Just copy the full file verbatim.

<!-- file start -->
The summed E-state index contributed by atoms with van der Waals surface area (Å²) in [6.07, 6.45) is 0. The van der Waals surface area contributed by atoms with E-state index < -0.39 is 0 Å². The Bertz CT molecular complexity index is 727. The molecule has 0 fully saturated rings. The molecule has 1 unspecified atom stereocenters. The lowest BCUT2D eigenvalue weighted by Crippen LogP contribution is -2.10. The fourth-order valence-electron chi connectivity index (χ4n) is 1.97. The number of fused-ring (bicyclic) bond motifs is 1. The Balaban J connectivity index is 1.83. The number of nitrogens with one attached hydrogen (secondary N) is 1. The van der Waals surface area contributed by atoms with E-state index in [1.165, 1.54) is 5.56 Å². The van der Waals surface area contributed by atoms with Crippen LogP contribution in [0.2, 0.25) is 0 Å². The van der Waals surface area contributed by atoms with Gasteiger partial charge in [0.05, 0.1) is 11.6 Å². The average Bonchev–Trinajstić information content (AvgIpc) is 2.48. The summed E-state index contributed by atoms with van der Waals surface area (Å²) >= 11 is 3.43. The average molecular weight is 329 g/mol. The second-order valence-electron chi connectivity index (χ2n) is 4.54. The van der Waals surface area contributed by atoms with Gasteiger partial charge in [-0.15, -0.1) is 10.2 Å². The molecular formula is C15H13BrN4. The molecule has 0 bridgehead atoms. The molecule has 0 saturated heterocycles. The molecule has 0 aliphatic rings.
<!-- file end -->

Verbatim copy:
The summed E-state index contributed by atoms with van der Waals surface area (Å²) in [6.07, 6.45) is 0. The van der Waals surface area contributed by atoms with E-state index < -0.39 is 0 Å². The Bertz CT molecular complexity index is 727. The molecule has 0 fully saturated rings. The molecule has 1 unspecified atom stereocenters. The lowest BCUT2D eigenvalue weighted by Crippen LogP contribution is -2.10. The fourth-order valence-electron chi connectivity index (χ4n) is 1.97. The number of fused-ring (bicyclic) bond motifs is 1. The Balaban J connectivity index is 1.83. The number of nitrogens with one attached hydrogen (secondary N) is 1. The van der Waals surface area contributed by atoms with E-state index in [1.165, 1.54) is 5.56 Å². The van der Waals surface area contributed by atoms with Crippen LogP contribution in [0.2, 0.25) is 0 Å². The van der Waals surface area contributed by atoms with Gasteiger partial charge in [0.05, 0.1) is 11.6 Å². The average Bonchev–Trinajstić information content (AvgIpc) is 2.48. The summed E-state index contributed by atoms with van der Waals surface area (Å²) >= 11 is 3.43. The average molecular weight is 329 g/mol. The second-order valence-electron chi connectivity index (χ2n) is 4.54. The van der Waals surface area contributed by atoms with Gasteiger partial charge in [-0.15, -0.1) is 10.2 Å². The molecular formula is C15H13BrN4. The molecule has 0 bridgehead atoms. The molecule has 0 saturated heterocycles. The molecule has 0 aliphatic rings.